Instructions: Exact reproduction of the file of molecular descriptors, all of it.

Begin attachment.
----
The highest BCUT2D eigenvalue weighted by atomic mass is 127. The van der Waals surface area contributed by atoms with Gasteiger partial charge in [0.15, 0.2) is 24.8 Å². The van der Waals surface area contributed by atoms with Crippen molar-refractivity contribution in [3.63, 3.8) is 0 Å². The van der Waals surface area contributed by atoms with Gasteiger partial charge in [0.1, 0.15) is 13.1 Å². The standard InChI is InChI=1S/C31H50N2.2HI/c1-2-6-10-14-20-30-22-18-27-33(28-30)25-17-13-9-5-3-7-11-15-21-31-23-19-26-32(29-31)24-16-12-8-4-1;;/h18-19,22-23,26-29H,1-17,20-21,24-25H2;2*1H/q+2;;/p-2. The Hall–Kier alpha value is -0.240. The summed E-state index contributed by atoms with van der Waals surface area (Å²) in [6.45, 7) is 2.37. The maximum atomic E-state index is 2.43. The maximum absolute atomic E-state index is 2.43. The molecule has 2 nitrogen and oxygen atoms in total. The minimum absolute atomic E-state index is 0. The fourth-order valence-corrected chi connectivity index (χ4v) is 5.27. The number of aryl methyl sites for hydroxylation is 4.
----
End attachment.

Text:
The highest BCUT2D eigenvalue weighted by atomic mass is 127. The van der Waals surface area contributed by atoms with Gasteiger partial charge in [0.15, 0.2) is 24.8 Å². The van der Waals surface area contributed by atoms with Crippen molar-refractivity contribution in [3.63, 3.8) is 0 Å². The van der Waals surface area contributed by atoms with Gasteiger partial charge in [0.1, 0.15) is 13.1 Å². The standard InChI is InChI=1S/C31H50N2.2HI/c1-2-6-10-14-20-30-22-18-27-33(28-30)25-17-13-9-5-3-7-11-15-21-31-23-19-26-32(29-31)24-16-12-8-4-1;;/h18-19,22-23,26-29H,1-17,20-21,24-25H2;2*1H/q+2;;/p-2. The Hall–Kier alpha value is -0.240. The summed E-state index contributed by atoms with van der Waals surface area (Å²) in [6.45, 7) is 2.37. The maximum atomic E-state index is 2.43. The maximum absolute atomic E-state index is 2.43. The molecule has 2 nitrogen and oxygen atoms in total. The minimum absolute atomic E-state index is 0. The fourth-order valence-corrected chi connectivity index (χ4v) is 5.27. The number of aryl methyl sites for hydroxylation is 4.